In closing, as a public company we have reported results for 50 fiscal quarters. Our revenues and ASV have grown sequentially every quarter for the last 12 years. There are only three other US public companies that can state that claim. Our model is fuelled by broad-based growth along several vectors. We’re not relying on a single client, application, database, or geography.

Today, FactSet’s base of 40,000 users represents a single-digit percentage of the total professional investment user community. It will remain that way after the dust settles on the recently announced mergers involving several large financial service firms. Our largest competitors produce revenues in aggregate that exceed $12 billion, an amount that is 20 times our trailing 12-month revenues of $575 million.

To sum it up, the good news for our shareholders and our employees is that we’re not relying on a growing market to be successful. Thank you. We’re now ready for your questions.

Question-and-Answer Session

Operator

(Operator Instructions) Your first question comes from Peter Appert – Goldman Sachs.

Peter Appert – Goldman Sachs

Phil or Peter, as you think about the expectation or the growth prospects for fiscal 2009 how are you thinking about your hovering plans for the year ex the increments for FactSet Fundamentals?

Philip A. Hadley

Peter, it’s Phil. Over the years we’ve always kept our head count plan in line with what we think revenue growth is. We have an ability to adjust that kind of on a real-time basis, but at this point you saw in this quarter that we hired quite strongly over the summer and it’s in line with what we believe our ASV growth is.

Peter Appert – Goldman Sachs

Okay. And on that, I guess, just help us better understand that degree of flexibility in the costs and the context of any changes in revenue growth.

Peter Walsh

Peter, it’s Peter Walsh. Thanks for the question. FactSet, when you look at FactSet’s operating costs 65% are compensation related. So our flexibility all relates to compensation and that would include obviously our hiring plans and our compensation to existing employees.

Peter Appert – Goldman Sachs

Okay. And then when you, this is just back to the hiring issue then. In terms of the hiring cycle, I guess I had thought that most of your folks were hired right out of school and therefore a substantial commitment sort of a year ahead in terms of hiring. Is that not the way it works?

Philip A. Hadley

Certainly the fourth quarter for us is the highest head count come on line, but if you looked at prior history, we’re hiring throughout the year. So we’re picking some people up from industry and not all college grads are what we think of as are fourth fiscal quarter.

Peter Appert – Goldman Sachs

Okay. And then on the one point 5% of ASV from the four firms you cited, just so I understand that number, is that meant to be your expectation of the portion of their spending that goes away? That’s not to suggest that those four in total represent 1.5% of ASV, correct?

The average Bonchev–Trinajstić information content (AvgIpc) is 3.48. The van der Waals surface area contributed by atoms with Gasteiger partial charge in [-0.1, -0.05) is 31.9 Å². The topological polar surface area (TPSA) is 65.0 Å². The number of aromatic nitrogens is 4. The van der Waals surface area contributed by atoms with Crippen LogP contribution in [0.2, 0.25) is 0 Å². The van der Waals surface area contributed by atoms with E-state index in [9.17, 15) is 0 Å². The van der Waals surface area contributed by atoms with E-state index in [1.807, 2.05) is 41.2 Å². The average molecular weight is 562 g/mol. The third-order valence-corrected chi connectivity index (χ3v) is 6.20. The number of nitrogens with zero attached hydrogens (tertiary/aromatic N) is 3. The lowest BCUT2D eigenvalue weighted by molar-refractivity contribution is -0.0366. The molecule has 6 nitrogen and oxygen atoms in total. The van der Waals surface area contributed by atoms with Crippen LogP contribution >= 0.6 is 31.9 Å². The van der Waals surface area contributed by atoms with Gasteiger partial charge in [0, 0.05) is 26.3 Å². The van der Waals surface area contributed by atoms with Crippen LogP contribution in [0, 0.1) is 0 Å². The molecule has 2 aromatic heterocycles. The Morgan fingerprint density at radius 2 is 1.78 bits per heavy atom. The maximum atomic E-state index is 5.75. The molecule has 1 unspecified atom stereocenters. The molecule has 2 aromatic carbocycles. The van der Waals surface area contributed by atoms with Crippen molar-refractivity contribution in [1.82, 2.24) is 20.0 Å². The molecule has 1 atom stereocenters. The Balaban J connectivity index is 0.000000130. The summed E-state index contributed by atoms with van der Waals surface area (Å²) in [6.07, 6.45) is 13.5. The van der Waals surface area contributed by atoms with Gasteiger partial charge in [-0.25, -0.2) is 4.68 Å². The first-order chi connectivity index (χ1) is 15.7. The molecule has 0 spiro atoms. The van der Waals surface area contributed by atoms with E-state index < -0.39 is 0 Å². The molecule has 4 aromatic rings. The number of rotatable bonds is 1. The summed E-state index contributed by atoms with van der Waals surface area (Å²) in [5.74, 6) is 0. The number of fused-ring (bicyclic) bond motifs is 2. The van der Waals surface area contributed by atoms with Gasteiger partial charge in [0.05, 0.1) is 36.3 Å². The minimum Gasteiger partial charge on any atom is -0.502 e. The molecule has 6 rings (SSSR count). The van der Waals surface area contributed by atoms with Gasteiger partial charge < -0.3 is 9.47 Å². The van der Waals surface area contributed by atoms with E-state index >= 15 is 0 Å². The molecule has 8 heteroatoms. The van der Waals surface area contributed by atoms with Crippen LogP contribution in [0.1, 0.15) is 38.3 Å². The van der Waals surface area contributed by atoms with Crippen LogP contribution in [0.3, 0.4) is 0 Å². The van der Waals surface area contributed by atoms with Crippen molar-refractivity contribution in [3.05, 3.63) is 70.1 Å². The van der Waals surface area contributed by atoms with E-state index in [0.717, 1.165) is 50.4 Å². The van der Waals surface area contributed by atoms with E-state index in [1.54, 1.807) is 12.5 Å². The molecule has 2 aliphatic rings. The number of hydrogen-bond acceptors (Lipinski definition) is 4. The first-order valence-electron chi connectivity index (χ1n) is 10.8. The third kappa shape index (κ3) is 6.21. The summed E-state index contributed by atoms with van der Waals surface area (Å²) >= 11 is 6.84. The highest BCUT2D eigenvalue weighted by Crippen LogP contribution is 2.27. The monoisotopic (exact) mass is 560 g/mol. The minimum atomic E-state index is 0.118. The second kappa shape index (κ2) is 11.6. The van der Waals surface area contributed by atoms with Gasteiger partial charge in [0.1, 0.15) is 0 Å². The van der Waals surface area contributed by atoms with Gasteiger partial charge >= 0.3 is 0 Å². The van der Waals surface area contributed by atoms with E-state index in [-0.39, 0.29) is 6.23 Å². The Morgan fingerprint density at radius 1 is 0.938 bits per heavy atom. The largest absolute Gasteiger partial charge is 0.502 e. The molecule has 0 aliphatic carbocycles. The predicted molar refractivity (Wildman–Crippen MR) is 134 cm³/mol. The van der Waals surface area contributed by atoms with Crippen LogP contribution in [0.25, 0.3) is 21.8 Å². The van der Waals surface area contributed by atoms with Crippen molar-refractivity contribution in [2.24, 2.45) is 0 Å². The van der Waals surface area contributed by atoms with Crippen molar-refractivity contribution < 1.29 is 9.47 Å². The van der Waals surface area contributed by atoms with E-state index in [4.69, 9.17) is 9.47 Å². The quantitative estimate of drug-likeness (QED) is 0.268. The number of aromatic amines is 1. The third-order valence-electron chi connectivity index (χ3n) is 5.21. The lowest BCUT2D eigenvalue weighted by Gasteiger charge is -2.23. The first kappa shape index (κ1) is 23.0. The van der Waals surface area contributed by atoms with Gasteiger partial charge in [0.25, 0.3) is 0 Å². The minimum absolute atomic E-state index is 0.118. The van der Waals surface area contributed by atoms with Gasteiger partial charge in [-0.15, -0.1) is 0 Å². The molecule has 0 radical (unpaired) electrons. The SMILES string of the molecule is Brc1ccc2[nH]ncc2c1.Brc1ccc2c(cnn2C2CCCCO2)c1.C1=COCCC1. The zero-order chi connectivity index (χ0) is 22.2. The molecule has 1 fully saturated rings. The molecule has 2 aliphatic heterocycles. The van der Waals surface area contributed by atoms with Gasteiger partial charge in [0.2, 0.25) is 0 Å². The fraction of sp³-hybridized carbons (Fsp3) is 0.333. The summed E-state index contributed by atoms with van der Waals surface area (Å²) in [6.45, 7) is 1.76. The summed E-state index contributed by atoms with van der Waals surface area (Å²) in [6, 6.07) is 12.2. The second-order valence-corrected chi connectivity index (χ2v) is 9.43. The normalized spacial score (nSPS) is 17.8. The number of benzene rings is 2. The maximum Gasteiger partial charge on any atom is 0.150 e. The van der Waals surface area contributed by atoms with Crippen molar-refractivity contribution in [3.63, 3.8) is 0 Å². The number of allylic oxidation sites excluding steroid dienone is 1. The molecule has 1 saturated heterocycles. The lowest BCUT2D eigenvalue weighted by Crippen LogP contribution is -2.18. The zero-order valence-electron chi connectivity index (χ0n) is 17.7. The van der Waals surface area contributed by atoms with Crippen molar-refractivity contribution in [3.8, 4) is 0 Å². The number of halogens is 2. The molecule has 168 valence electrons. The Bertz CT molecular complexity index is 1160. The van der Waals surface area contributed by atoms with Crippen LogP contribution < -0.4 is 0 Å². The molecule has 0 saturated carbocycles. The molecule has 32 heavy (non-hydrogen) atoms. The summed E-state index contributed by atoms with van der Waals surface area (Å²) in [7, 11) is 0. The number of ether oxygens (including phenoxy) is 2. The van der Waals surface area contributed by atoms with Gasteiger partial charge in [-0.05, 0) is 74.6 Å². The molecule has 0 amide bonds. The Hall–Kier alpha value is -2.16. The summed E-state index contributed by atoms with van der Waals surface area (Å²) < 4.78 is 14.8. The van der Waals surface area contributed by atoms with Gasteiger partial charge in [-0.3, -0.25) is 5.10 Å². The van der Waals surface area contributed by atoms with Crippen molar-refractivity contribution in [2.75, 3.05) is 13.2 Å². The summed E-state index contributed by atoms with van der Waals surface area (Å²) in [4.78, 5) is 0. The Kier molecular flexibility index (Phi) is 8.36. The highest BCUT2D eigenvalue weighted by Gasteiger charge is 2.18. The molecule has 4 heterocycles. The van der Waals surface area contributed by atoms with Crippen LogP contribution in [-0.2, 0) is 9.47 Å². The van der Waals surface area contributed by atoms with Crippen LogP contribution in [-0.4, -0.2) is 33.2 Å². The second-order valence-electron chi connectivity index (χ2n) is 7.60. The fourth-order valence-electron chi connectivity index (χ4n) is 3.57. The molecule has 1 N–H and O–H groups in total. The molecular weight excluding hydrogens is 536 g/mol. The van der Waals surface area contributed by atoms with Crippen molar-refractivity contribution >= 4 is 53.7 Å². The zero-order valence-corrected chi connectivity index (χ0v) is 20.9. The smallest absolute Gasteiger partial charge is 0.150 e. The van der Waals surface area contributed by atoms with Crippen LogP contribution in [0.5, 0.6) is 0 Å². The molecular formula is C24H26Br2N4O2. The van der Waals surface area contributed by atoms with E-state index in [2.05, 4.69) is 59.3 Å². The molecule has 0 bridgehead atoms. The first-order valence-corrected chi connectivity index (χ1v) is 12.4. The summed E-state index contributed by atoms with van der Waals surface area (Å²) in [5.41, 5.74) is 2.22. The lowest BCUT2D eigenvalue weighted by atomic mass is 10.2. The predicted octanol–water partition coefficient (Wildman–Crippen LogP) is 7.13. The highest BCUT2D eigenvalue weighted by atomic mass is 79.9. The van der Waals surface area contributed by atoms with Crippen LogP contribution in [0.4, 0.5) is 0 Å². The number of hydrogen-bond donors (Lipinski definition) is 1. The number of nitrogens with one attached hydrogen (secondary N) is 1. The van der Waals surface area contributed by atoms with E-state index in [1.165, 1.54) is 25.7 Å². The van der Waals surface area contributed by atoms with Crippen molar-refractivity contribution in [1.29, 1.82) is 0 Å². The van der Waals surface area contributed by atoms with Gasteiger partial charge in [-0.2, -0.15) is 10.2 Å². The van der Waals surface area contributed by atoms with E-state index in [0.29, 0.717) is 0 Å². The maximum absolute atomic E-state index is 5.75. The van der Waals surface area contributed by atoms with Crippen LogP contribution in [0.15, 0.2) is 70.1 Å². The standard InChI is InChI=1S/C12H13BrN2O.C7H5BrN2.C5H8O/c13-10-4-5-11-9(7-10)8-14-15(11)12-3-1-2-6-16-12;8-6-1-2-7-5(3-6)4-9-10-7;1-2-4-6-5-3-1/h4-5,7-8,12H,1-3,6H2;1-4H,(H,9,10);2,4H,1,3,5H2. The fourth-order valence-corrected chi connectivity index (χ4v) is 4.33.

Philip A. Hadley

That is correct.

Peter Appert – Goldman Sachs

Okay. And can you give us any insight into the assumptions you’re making in terms of what portion of the business from those firms you think you lose?

Peter Walsh

I think we went through a rational approach of looking at the firm’s completion of their subscription and our experience with firms that merge and what we think the exposure is, and came up with what we think is our expectation as to what that risks.

Philip A. Hadley

The one thing I might add to that is, like Bear Stearns, I think if there is a material change in ASV once we understand that in actual terms we’ll certainly highlight that when we speak at the end of next quarter.

Peter Appert – Goldman Sachs

Okay. And so you’re not assuming that the Lehman business goes totally away?

Peter Walsh

We took an approach were based on the market information we have we could each one of the four clients there, they’re of different sizes, and overlay their businesses with what we think will occur and came up with the $10 million.

Peter Appert – Goldman Sachs

Okay. Can you share with us what percent of the ASV those four were in fiscal 2008?

Peter Walsh

At this point in time I think the best way to describe the complexion of our client base is our largest client is less than 3% of our total ASV and our top ten are less than 15% of total ASV. And I also would characterize that none of those four were the largest client.

Peter Appert – Goldman Sachs

Okay. And the last thing, I’ll let someone else speak. The repurchase activity, how do you see that playing out in fiscal 2009?

Peter Walsh

Thanks, Peter. You know, as we think about how we allocate capital, the repurchase activity has been a part of our capital allocation process. The primary reason is that we have a very high-quality problem. We have $150 million of cash and we generate $116 million of free cash flow over the last 12 months.

If you look at the repurchase activity historically over the last eight quarters, it’s bounced around quite a bit. You know, we’ve had a low of $5 million and a high of $46 million. Over the last 12 months it’s been $77 million.